How To Choose a Tankless Water Heater
Tankless Water Heaters create water on demand, so you’ll never run out of hot water. Check out the many tankless water heater options and features available when you are ready to make the switch to energy and space efficiency.
How a Tankless Water Heater Works
- Turn on the hot faucet or start your laundry and the tankless water heater instantly creates hot water.
- The incoming water temperature determines how much heat is needed to reach your desired temperature.
- When you turn off your faucet or the laundry is completed, the tankless water heater shuts off.
Benefits of a Tankless Water Heater
40% Decrease in Utility Costs
Energy Efficient – ENERGY STAR Options
Faster & Unlimited Hot Water
Smaller Than Standard Hot Water Heaters
- Uses an electric power source
- Each tankless water heater has an unique electrical requirement
- Has a lower output and a higher use of electricity
Generally, they can only supply one major application at one time. Consult an electrician before purchasing.Shop Electric Tankless Water Heaters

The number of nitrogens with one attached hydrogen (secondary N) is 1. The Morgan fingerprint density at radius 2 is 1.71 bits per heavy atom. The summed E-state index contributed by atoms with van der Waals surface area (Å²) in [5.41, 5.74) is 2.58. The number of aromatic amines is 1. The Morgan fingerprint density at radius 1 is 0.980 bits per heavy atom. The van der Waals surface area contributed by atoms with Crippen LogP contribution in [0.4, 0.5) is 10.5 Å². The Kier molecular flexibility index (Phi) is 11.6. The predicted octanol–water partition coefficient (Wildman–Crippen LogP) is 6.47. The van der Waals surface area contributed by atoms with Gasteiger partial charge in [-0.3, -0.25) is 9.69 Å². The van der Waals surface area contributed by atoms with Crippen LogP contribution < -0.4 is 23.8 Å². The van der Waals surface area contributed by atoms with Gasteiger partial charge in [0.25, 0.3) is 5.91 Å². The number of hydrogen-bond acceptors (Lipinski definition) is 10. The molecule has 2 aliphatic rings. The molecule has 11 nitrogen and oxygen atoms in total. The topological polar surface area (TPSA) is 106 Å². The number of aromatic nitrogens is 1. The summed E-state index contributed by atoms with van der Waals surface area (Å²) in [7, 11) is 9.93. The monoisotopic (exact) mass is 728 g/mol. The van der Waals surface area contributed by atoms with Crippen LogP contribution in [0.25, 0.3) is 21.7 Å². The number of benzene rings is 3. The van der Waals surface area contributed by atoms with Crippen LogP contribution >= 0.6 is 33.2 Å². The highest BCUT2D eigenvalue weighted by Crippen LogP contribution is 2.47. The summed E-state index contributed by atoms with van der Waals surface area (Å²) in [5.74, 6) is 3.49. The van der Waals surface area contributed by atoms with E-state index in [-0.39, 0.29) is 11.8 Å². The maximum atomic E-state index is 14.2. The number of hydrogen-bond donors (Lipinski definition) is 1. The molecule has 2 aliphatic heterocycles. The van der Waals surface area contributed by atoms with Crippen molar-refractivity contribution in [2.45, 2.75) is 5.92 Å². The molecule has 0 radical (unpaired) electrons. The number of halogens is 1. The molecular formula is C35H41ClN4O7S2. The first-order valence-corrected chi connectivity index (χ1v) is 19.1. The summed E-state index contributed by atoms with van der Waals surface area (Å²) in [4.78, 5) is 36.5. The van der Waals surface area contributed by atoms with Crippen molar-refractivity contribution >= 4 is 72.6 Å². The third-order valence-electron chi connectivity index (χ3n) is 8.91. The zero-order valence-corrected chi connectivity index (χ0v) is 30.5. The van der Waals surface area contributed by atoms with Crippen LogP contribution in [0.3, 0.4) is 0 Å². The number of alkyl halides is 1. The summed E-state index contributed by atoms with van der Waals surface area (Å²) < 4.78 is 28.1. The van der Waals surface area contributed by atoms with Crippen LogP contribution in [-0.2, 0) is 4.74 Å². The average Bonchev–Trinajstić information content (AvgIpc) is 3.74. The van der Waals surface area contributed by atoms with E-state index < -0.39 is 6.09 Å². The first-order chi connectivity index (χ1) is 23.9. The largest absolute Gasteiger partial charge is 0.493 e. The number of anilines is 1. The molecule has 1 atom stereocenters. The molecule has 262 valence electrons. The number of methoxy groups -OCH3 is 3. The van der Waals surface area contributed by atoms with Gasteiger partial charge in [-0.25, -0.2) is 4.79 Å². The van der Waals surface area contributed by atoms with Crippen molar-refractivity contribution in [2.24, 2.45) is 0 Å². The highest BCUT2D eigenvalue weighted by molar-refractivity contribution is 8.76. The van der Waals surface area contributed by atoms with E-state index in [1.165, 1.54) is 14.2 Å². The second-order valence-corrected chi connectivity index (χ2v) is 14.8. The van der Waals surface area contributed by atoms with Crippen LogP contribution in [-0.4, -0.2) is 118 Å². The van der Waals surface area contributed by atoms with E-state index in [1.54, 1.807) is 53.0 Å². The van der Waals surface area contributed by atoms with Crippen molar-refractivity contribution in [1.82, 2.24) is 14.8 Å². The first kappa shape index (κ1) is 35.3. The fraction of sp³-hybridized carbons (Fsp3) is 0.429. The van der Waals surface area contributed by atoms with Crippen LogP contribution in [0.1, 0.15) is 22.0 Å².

- Requires a gas line and a supply of either natural gas or propane
- Can supply more hot water and more applications
Gas can be installed indoors or outdoors, but, generally work better indoors in very cold climates.Shop Gas Tankless Water Heaters
Ambient Ground Water Temperature
- Average temperature of your ground water
- Necessary to determine how much your ground temperature must rise to reach the desired hot temperature
You will notice that many tankless hot water heaters list performance data that notes the flow rate, or gallons per minute (GPM), to temperature raise ration. Make sure to know your ambient water temperature so you can choose the correct tankless water heater for ideal water temperature.
Practical Flow Rate
- Determines how the tankless water heater will raise the water’s temperature
- Continuously outputs water, measured in GPM
Condensing vs. Non-condensing
- Recovers more than 85% of the gas than a regular tankless water heater would typically vent out
- The warm exhaust gases transfer to the incoming water preheating it before the primary heat source
These units require a special vent and the condensate created must be handled. The condensing units are typically more expensive and require additional components.
- Units do not make use of the lost heat
- Heat is vented out
These are usually more affordable and tend to use fewer components.